Francis Derwent Wood
Signed Derwent Wood and inscribed 1909.
Bronze with rich dark brown patination.
Height: 15 3/4 inches (40cm)
Conceived and cast 1909
Francis Derwent Wood was born in Cumberland in 1871 and after after a brief period studying in Karlsruhe, Germany, returned to England in 1889. He continued his studies in London under Edouard Lanteri at the Royal College of Art whilst also developing his modelling skills at ceramists Maw & Co, and later Coalbrookdale Iron Co.
Following his studies, Wood worked under the sculptors Alphonse Legros and Sir Thomas Brock and in 1895 he achieved the RA’s Gold medal with his bronze group Daedalus and Icarus, which is now exhibited at the Bristol Art Museum and Gallery. Wood would go on to become a founding member of the Royal Society of British sculptors and a leading figure in the English New Sculpture Movement of the late 19th and early 20th Century.
In 1914, at the onset of World War I, Wood was already 41 and too old to enlist. Instead, the sculptor began volunteering at hospitals that specialised in treating wounded soldiers, developing a new technique for sculpting portrait masks for those soldiers who had facial wounds. These masks were cast in copper and hand finished in enamel flesh toned paint by Wood to give an accurate likeness of the wounded soldier.
Following the war, Wood was commissioned to design the Machine Gun Corps Memorial, which was erected in 1925 and currently stands at Hyde Park Corner, London. The monument, arguably his most famous work, depicts the nude figure of David flanked by Vickers gun encased in bronze and laurel-wreathed. Other monuments by the artist include the Memorial to Major General Sir John Eardley Wilmot Inglis at St. Paul’s Cathedral, Status of Atalanta at the Chelsea Embankment and Britannia Persian Scarf Dancer at Finsbury Circus. His work can also be seen at Kelvingrove Art Gallery and Museum, Glasgow, where four of his sculptures adorn the outer architecture. Wodds work also resides in all majour British public collections, including the Victoria and Albert Museum, The Tate Britian, The Royal Academy of Arts and the Fitzwilliam museum.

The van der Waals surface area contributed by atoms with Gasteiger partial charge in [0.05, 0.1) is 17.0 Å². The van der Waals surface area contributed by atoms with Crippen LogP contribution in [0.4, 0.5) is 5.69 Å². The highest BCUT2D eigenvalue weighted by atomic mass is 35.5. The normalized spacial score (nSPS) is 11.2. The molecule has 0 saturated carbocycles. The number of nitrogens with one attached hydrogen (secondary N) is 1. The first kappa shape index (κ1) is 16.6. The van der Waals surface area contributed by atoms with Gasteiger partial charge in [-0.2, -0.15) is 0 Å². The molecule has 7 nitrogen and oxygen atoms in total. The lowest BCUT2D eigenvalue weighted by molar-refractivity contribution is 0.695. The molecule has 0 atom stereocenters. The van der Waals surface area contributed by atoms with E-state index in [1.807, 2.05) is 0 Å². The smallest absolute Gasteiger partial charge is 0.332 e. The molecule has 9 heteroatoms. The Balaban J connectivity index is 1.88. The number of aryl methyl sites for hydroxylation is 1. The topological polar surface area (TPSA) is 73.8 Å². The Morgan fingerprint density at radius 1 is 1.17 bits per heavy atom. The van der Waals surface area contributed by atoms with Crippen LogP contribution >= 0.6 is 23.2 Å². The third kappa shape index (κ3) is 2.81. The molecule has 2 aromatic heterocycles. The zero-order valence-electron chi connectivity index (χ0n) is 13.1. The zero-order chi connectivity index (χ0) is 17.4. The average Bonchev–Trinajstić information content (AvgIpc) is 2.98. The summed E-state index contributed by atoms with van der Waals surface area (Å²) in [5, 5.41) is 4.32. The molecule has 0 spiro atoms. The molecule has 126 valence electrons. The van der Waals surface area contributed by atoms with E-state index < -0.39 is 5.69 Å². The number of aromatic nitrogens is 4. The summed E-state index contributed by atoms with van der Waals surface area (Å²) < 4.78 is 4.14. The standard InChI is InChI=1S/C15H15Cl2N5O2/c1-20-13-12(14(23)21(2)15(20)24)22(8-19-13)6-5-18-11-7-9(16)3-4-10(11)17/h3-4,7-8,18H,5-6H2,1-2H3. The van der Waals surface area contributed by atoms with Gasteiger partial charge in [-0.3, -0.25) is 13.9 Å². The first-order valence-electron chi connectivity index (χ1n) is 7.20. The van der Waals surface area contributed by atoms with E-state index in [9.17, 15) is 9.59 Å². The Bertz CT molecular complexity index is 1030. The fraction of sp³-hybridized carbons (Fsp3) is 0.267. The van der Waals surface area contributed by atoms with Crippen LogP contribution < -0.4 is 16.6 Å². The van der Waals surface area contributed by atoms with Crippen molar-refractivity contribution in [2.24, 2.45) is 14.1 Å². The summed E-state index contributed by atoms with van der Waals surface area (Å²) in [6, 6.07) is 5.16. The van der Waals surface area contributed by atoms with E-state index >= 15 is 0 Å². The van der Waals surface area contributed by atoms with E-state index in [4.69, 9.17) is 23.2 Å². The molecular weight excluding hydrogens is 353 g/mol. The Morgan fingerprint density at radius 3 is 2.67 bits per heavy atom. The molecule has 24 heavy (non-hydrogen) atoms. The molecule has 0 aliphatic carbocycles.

The present model, conceived in 1909 was featured prominently in the Pall Mall Magazine alongside busts by Alfred Drury and an image of Sir George Frampton’s Peter Pan. It is one of a number of a number of smaller pre-war works by the artist which show the influence of late 19th Century Romantic French sculpture. Indeed, during the 1890s Wood made a number of trips to Paris where he particularly admired the work of Auguste Rodin. Here the sculptor expertly captures the movement in the bathers torso and her elegantly outstretched arm giving the model a poise and charm that is less evident in his later memorial sculpture.
Francis Derwent Wood, Bather, Bronze, Illustrated in the 1911 Edition of the Pall Mall Magazine.
Francis Derwent Wood, Machine Gun Corps Memorial, Bronze and Marble, Hyde Park Corner, London